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For the first time ever, researchers from the University of Adelaide have been able to non-invasively study the inner workings of wombat warrens, with a little help from ground-penetrating radar. Despite being the faunal emblem of South Australia, very little is known about the burrowing habits of the southern hairy-nosed wombat.
As part of a larger study into wombat conservation, Mr Michael Swinbourne, PhD candidate in the University’s School of Biological Sciences, set out to test a new way of mapping wombat warrens. His research has been published in the peer-reviewed journal Wildlife Research.
“A major problem we are grappling with is understanding just how many wombats there are and whether their numbers are increasing or decreasing,” Mr Swinbourne says.
“At the moment we use satellite imagery to count the warrens and then use that information to estimate the numbers of wombats living inside. This method isn’t perfect because we don’t know much about how wombats share their warrens.”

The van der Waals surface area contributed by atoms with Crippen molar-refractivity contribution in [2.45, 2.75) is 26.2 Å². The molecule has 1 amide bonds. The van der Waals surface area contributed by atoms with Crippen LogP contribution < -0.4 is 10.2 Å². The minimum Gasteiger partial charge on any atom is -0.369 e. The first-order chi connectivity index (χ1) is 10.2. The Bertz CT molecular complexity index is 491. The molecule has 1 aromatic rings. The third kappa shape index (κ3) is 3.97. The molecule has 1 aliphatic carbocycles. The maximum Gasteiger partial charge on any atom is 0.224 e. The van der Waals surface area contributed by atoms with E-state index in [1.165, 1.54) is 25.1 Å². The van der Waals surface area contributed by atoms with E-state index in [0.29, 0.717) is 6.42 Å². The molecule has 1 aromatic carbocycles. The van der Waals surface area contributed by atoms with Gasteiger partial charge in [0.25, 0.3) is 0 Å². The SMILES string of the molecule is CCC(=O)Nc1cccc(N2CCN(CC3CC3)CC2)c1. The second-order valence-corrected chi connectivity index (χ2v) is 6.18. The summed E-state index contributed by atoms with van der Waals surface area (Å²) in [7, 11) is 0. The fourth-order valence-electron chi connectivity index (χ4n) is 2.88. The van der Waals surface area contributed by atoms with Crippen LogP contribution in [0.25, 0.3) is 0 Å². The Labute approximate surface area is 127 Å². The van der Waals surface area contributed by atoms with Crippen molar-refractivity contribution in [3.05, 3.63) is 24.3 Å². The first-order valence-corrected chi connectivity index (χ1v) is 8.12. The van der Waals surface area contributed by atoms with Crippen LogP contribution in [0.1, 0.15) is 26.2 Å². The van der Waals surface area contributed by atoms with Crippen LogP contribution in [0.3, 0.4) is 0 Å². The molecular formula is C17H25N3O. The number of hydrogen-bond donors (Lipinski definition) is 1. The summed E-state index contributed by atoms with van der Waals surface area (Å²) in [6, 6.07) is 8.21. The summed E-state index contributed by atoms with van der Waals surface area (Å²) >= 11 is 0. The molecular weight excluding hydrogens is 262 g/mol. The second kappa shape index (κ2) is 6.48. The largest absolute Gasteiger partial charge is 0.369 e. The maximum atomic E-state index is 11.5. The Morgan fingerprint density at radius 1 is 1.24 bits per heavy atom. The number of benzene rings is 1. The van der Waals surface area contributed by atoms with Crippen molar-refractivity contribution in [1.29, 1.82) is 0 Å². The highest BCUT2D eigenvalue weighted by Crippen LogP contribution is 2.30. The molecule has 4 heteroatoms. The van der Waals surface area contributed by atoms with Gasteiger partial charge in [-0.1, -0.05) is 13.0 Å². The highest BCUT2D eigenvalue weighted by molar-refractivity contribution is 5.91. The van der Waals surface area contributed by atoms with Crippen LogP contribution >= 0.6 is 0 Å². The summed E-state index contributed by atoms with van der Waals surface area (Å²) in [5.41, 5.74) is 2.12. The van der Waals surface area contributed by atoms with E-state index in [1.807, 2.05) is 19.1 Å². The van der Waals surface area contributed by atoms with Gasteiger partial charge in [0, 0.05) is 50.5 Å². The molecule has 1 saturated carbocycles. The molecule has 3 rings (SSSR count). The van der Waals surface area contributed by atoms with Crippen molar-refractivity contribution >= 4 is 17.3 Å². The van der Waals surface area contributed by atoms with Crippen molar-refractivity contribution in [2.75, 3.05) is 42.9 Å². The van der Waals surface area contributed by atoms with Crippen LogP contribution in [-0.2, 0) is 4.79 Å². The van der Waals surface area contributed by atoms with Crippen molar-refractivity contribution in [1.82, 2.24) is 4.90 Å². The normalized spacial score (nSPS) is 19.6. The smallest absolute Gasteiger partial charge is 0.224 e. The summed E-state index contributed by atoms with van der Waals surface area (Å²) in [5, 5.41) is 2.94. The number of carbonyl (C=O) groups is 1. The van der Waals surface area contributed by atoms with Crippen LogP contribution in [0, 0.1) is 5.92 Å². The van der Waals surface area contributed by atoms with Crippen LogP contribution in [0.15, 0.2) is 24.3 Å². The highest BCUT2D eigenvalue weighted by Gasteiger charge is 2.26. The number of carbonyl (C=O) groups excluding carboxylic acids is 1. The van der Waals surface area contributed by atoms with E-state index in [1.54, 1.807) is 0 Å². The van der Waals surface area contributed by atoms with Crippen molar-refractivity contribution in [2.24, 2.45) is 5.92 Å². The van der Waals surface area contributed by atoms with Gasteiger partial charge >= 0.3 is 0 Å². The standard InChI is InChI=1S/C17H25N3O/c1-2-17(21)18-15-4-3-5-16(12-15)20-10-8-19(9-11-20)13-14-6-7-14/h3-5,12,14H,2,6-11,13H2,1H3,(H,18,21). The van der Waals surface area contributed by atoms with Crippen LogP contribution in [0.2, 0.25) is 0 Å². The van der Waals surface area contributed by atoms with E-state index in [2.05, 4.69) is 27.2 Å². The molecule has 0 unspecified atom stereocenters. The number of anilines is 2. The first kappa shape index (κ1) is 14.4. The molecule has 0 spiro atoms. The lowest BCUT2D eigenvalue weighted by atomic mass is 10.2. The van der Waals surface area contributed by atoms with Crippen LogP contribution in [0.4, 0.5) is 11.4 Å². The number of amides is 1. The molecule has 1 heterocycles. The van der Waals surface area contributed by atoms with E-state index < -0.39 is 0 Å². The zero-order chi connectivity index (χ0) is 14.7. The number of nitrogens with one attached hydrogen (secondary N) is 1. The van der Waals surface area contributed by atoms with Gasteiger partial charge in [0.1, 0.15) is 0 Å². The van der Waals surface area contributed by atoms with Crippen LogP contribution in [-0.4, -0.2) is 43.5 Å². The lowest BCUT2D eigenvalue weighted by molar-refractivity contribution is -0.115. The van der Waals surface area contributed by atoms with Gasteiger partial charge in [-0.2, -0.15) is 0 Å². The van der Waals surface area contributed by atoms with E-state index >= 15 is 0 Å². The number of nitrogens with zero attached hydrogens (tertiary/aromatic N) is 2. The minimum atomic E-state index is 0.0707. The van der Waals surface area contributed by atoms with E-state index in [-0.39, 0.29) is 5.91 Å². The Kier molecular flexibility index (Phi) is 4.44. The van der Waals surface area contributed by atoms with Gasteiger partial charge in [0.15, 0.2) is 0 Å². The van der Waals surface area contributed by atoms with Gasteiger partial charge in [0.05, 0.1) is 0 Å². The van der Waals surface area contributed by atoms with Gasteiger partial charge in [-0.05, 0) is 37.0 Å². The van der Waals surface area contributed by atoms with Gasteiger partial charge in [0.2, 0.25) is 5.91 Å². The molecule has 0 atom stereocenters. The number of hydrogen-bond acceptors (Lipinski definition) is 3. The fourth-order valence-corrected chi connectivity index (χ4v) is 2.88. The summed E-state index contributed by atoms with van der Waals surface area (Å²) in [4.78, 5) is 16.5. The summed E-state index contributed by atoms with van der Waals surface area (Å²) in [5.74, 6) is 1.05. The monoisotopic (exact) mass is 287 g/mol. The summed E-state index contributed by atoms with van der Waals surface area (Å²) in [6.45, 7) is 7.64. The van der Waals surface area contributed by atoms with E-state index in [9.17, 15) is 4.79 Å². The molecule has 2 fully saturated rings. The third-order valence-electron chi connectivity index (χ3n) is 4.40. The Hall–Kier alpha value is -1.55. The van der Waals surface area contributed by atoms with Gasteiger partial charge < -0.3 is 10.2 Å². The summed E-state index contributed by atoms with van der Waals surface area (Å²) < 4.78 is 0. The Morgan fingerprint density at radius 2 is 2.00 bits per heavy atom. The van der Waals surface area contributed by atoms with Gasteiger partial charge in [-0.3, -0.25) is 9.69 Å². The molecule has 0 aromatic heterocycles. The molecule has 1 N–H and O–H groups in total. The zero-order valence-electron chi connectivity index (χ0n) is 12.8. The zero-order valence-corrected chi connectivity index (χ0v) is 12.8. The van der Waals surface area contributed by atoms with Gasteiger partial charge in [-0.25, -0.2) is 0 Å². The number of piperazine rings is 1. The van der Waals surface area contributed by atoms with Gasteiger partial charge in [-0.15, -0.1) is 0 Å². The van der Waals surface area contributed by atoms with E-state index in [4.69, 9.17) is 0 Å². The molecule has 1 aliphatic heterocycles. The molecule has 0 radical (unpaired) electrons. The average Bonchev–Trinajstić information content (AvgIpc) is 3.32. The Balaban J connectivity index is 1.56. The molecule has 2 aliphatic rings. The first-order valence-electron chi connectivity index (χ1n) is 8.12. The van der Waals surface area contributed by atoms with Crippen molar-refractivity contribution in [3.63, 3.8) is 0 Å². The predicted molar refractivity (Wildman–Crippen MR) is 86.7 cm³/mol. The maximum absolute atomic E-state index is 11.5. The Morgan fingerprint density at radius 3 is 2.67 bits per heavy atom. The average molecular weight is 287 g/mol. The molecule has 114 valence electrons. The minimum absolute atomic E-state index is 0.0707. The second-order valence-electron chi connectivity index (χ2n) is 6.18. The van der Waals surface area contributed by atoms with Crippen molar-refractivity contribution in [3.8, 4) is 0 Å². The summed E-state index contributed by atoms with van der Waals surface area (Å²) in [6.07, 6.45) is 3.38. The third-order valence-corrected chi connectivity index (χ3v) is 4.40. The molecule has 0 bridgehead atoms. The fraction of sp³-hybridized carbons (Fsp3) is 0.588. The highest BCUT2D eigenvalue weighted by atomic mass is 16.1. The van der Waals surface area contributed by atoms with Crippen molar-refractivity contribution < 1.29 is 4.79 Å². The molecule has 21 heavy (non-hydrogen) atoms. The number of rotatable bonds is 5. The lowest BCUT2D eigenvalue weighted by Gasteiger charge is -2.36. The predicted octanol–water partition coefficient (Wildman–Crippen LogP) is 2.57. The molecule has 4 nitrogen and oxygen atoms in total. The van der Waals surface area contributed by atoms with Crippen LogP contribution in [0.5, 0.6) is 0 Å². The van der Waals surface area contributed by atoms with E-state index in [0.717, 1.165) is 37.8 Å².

Using ground-penetrating radar meant Mr Swinbourne and his team were able to map warrens built underneath thick layers of hard limestone – which occurs throughout much of the wombat’s range.
“The aim of this project was to map the extent of wombat warrens in different ground conditions; to gain a better understanding of the relationship between how they look on the outside and what goes on underneath,” he says.
They found warrens built under limestone differ substantially to soil warrens, being an extensive series of tunnels and chambers rather than simply a discrete tunnel underground.
“These findings have important implications for how we estimate the numbers of wombats, and also how we think about the social structure of a wombat colony. They might be more social than we previously thought,” Mr Swinbourne says.
Wombats are considered an agricultural pest because their burrowing activity can cause damage to farm infrastructure and equipment as well as crops.
Lessening the southern hairy-nosed wombat’s impact on agriculture on one hand, while conserving it on the other, continues to be a significant challenge for conservationists.